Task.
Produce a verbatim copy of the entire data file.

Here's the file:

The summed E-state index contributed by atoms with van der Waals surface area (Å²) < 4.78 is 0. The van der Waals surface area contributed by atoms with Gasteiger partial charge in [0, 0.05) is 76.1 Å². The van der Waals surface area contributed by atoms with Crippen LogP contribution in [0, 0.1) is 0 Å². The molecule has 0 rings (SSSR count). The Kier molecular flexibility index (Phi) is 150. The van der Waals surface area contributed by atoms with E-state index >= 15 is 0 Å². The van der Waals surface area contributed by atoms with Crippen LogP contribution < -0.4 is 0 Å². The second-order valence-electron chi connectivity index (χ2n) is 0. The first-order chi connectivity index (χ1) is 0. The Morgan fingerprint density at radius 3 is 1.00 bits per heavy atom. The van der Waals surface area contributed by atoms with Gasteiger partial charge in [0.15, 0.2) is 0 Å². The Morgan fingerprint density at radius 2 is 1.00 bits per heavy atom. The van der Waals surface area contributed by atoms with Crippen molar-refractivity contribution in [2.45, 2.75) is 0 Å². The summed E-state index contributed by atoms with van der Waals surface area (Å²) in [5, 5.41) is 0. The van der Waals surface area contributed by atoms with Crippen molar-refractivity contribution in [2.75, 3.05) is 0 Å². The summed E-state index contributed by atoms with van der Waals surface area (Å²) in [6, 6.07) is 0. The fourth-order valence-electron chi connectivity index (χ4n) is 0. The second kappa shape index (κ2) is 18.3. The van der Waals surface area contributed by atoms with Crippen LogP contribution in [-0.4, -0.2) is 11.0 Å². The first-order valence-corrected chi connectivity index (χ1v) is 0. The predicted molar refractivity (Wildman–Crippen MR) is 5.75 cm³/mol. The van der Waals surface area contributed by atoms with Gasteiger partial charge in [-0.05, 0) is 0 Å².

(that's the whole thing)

The summed E-state index contributed by atoms with van der Waals surface area (Å²) < 4.78 is 0. The van der Waals surface area contributed by atoms with Gasteiger partial charge in [0, 0.05) is 76.1 Å². The van der Waals surface area contributed by atoms with Crippen LogP contribution in [0, 0.1) is 0 Å². The molecule has 0 rings (SSSR count). The Kier molecular flexibility index (Phi) is 150. The van der Waals surface area contributed by atoms with E-state index >= 15 is 0 Å². The van der Waals surface area contributed by atoms with Crippen LogP contribution < -0.4 is 0 Å². The second-order valence-electron chi connectivity index (χ2n) is 0. The first-order chi connectivity index (χ1) is 0. The Morgan fingerprint density at radius 3 is 1.00 bits per heavy atom. The van der Waals surface area contributed by atoms with Gasteiger partial charge in [0.15, 0.2) is 0 Å². The Morgan fingerprint density at radius 2 is 1.00 bits per heavy atom. The van der Waals surface area contributed by atoms with Crippen molar-refractivity contribution in [2.45, 2.75) is 0 Å². The summed E-state index contributed by atoms with van der Waals surface area (Å²) in [5, 5.41) is 0. The van der Waals surface area contributed by atoms with Crippen molar-refractivity contribution in [2.75, 3.05) is 0 Å². The summed E-state index contributed by atoms with van der Waals surface area (Å²) in [6, 6.07) is 0. The fourth-order valence-electron chi connectivity index (χ4n) is 0. The second kappa shape index (κ2) is 18.3. The van der Waals surface area contributed by atoms with Crippen LogP contribution in [-0.4, -0.2) is 11.0 Å². The first-order valence-corrected chi connectivity index (χ1v) is 0. The predicted molar refractivity (Wildman–Crippen MR) is 5.75 cm³/mol. The van der Waals surface area contributed by atoms with Gasteiger partial charge in [-0.05, 0) is 0 Å².